If you are looking for an easy-to-grow herb, sage is such a good choice.
There are several varieties of sage, and there are a few ways to categorize them. Some people grow sage purely because the leaves are delicious to cook with, but other grow it for its ornamental qualities as well as the fact that sage is a great companion plant.
The first way to categorize types of sage is by color. Most sages are green, but you can also find purple sage and golden sage. Purple sage has really nice purple flowers and a lime-green leaf, while golden sage has yellowish flowers and leaves.
Another way to categorize types of sage is by medicinal or culinary use. Different types of sage have their benefits, but there are also some differences that affect how you grow each type.
For example, garden sage – the most common variety – has a stronger flavor than purple or golden sage. Since it is the most common variety, it will also be easier to find.
Culinary Sage Types
The two main types of sage that are grown for their culinary uses include ‘ Berggarten ‘, or traditional German sage, and ‘ Broadleaf ‘.
While many people prefer to grow garden sage for cooking and its rich flavor, broadleaf sage has a milder flavor.
Garden Sage is a hardy perennial if you live in hardiness zones 5-8. It’s also slightly more resistant to pests and diseases, so while you will still need to get rid of aphids, it won’t require as much work from you.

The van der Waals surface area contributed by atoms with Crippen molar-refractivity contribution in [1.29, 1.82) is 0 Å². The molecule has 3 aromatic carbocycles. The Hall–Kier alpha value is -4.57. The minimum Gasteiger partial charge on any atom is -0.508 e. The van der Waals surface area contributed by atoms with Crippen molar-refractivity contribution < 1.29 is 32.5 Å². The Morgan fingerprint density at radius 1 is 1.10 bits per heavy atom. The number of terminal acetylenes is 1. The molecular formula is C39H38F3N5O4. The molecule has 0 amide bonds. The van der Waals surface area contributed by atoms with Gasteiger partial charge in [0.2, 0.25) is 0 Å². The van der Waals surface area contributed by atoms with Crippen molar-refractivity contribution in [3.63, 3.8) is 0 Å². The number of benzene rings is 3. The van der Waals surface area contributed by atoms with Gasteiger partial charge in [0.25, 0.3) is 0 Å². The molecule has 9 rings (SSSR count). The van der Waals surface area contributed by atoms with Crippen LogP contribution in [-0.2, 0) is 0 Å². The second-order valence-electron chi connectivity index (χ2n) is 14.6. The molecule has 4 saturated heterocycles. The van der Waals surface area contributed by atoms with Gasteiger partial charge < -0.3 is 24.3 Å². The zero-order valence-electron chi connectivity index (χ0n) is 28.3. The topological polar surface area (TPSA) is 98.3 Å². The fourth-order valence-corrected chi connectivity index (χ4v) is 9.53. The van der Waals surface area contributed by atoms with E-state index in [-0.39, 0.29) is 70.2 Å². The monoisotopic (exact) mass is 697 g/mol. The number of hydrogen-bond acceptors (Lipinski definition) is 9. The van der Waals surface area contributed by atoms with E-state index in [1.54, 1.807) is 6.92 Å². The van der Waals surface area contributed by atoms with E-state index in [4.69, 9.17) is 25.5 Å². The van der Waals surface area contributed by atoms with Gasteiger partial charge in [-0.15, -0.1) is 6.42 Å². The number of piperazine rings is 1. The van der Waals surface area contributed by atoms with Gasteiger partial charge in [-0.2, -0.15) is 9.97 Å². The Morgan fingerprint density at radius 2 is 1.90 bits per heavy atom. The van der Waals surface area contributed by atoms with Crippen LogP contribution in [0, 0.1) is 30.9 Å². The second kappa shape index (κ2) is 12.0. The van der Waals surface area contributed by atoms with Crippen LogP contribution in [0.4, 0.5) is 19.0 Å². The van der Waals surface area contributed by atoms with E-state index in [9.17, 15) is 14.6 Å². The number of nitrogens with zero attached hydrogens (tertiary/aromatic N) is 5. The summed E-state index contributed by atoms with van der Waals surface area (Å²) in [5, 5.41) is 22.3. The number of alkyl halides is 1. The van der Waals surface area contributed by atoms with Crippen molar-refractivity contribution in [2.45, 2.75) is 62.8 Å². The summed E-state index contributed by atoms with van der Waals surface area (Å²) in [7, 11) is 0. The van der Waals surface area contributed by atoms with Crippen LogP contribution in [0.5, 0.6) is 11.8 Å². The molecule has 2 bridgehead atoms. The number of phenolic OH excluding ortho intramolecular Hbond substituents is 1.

1. Common Sage
Also known as: Culinary sage, garden sage
Scientific name: Salvia officinalis
Common sage is a popular variety that is grown for both medicinal and culinary uses. It’s an easy-to-grow perennial plant that can handle most of the harsher climates in the northern United States, as well as in colder areas.
I find that sage likes to be left alone for the most part, and even enjoys the clay soil around my property.
It can be grown in a spot with either full sun or partial shade, but make sure it has really good drainage.
Where you can buy Common Sage:
2. Broadleaf Sage
Broadleaf sage is native to the Meditteranean region of the world. When growing in the garden, you can expect to have a harvest around 75 days after transplanting. And boy will it smell good!
Broadleaf sage has silver tinted leaves and deep purple flowers – they’re so pretty!
You can pick up Broadleaf Sage: